A 58-year-old female was referred with a 10-year history of intermittent swelling of her eyelids with no obvious cause. Her medication included methotrexate for rheumatoid arthritis. On examination, she had a slight s-shaped ptosis of her upper eyelids and bilateral xanthelasma. (Fig. 2) The CT scans report mentioned only subtle thickening of her right and left inferior recti. Review of the CT scans showed diffuse solid infiltration around both lacrimal glands. A lacrimal gland biopsy confirmed a diagnosis of orbital xanthogranuloma.

Case 3

A 45-year-old female referred with a 3-week history of unilateral eyelid swelling (Fig. 3). Her orbits CT scan was reported as normal. She was then presumed to have an allergy related eyelid swelling and observed. She was subsequently referred due to persistence of inflammation. Careful re-evaluation of coronal CT orbital imaging revealed a clearly enlarged lacrimal gland with ill-defined margins consistent with dacryoadenitis. A lacrimal gland biopsy confirmed dacryoadenitis as part of idiopathic orbital inflammation. Her symptoms and signs resolved following a 6-week regime of oral steroids.

Case 4

An 80-year-old male patient was referred with a two-month history of a left painless upper eyelid swelling. The orbit CT scan was reported as normal. On examination, the main finding was a descended left lacrimal gland. Review of the CT imaging showed proptosis of the left lacrimal gland with a prominent fat pocket posteriorly in comparison to the right side. Surgery, with repositioning of the lacrimal gland and septal plication through a transcutaneous approach was undertaken.

Comment

This case series emphasises the importance of careful evaluation by the clinicians of the lacrimal gland imaging by personally reviewing both axial and coronal views of the CT scans even if radiologists interpreted them as normal.

In all four cases, careful review by the oculoplastic clinicians of the reported as normal existing scans, in particular the coronal views, helped identify previously missed obvious lacrimal gland pathology.

Proper evaluation of lacrimal gland imaging can identify underlying pathology, avoid unnecessary referrals and speed up the diagnosis and treatment of the disease [1-3].

The normal lacrimal gland is located in the superior tarsal aspect of the orbit, is roughly the same size and shape as an almond, extraconal in position and extends deep into the orbital septum. It consists of the anterior palpebral and deeper orbital lobes. The anterior palpebral lobe is approximately one-third to one- half the size of the orbital lobe. Most of the lacrimal gland tumours arise in the orbital lobe. The clinician should evaluate both axial and coronal views of both bone and soft tissue windows. As a first step the definition of the edges of the gland and any possible enlargement unilateral or bilateral must be determined. If a mass is present, its relationship to other structures and the presence of infiltrative disease must be assessed. The doctor needs to evaluate possible posterior extension into the orbital soft tissues and the presence or absence of bone deformity or destruction. It is also important to identify the presence of calcification and observe for the patterns of contrast enhancement. By following these basic steps, the referring ophthalmologist will be able to identify most of lacrimal gland pathology by personally reviewing the CT scans.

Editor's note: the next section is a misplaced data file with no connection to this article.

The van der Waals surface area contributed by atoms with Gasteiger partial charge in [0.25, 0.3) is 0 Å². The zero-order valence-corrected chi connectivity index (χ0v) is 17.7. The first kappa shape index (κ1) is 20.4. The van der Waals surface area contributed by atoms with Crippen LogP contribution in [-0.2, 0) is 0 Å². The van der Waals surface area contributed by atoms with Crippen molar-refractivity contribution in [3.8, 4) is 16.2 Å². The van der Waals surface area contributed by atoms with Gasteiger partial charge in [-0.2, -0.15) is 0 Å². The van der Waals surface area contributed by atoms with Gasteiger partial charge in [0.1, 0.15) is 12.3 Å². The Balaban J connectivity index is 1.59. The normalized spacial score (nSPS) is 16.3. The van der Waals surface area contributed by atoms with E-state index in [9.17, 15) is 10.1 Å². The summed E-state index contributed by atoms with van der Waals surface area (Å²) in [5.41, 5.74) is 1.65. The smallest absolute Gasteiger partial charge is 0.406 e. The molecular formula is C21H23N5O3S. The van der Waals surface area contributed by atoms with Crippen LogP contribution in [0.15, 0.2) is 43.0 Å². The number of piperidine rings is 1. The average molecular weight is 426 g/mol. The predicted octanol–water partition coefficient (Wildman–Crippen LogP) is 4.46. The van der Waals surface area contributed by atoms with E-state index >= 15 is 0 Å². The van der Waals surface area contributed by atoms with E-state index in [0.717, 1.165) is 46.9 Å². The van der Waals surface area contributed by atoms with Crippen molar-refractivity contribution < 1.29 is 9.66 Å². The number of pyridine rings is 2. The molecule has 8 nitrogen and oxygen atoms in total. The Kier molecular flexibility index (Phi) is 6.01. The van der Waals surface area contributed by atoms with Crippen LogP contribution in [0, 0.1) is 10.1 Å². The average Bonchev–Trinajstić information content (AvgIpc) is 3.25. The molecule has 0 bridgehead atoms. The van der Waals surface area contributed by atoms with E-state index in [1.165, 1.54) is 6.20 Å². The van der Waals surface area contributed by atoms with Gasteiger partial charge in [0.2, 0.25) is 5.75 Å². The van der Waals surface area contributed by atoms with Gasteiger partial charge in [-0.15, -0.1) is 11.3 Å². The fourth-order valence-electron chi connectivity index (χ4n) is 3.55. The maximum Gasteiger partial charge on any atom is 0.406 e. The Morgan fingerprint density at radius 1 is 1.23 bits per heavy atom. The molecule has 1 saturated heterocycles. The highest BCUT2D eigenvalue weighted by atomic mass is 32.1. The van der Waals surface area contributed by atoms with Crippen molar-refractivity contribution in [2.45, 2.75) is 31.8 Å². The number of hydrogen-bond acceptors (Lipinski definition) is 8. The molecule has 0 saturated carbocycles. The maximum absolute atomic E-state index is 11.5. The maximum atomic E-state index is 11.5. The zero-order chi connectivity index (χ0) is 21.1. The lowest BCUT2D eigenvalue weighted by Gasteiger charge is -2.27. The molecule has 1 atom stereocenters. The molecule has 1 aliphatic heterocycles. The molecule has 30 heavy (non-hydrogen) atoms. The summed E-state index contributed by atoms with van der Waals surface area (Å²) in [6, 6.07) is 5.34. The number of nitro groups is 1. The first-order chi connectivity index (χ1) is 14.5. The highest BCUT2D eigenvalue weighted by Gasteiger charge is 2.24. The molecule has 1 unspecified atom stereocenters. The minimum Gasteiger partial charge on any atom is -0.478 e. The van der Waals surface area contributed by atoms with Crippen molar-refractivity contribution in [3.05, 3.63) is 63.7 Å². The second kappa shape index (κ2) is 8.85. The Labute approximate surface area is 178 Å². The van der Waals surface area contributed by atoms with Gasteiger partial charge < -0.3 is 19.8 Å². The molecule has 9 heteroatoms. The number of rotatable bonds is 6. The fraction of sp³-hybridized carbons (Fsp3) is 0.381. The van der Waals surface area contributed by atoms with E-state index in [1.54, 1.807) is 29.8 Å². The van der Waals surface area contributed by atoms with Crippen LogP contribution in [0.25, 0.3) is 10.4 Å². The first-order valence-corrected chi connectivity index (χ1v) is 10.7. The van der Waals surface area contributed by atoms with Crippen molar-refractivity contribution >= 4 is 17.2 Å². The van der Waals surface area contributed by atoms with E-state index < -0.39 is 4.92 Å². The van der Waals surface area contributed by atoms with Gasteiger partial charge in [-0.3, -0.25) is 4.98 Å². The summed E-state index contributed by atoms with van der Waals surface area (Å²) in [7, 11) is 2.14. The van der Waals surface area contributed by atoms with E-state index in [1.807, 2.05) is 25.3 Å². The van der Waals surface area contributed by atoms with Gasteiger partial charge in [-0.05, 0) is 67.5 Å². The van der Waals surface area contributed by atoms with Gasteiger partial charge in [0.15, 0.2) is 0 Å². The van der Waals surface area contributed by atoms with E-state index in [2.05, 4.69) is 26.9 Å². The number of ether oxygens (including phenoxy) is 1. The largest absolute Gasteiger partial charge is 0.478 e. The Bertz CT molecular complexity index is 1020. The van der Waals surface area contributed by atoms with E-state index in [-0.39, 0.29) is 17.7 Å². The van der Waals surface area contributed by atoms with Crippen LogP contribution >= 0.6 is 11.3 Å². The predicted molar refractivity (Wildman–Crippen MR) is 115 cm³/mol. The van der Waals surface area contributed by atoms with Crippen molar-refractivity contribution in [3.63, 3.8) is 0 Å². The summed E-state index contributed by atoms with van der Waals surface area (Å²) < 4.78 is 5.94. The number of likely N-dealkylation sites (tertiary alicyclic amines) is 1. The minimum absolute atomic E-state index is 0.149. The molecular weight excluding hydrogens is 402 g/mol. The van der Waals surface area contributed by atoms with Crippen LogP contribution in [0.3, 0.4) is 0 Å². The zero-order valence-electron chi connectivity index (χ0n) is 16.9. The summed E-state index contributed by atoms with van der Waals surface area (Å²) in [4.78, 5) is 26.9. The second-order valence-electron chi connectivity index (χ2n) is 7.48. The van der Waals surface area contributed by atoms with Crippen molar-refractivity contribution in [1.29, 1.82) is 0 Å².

Lacrimal gland related causes of eyelid swelling can be missed without recognition of typical features and appropriate evaluation of coronal in conjunction with standard axial orbital imaging [4]. The clinician suspecting lacrimal gland disease and requesting orbital imaging should always communicate with the radiologist requesting both axial and coronal CT views and also consider reviewing the scans themselves and not rely solely on the written report.

REFERENCES

[1] Jung WS, Ahn KJ, Park MR. The Radiological Spectrum of Orbital Pathologies that Involve the Lacrimal Gland and the Lacrimal Fossa Korean J Radiol 2007; 8(4): 336-42.
[2] Gorospe L, Royo A, Berrocal T. Imaging of orbital disorders in paediatric patients Eur Radiol 2003; 13: 2012-6.
[3] Maya MM, Heier LA. Orbital CT Current use in the MR era Neuroimaging Clin N Am 1998; 8: 175-88.
[4] Warner MA, Weber AL, Jacobiec FA. Benign and malignant tumors of the orbital cavity including the lacrimal gland Neuroimaging Clin N Am 1996; 6: 123-42.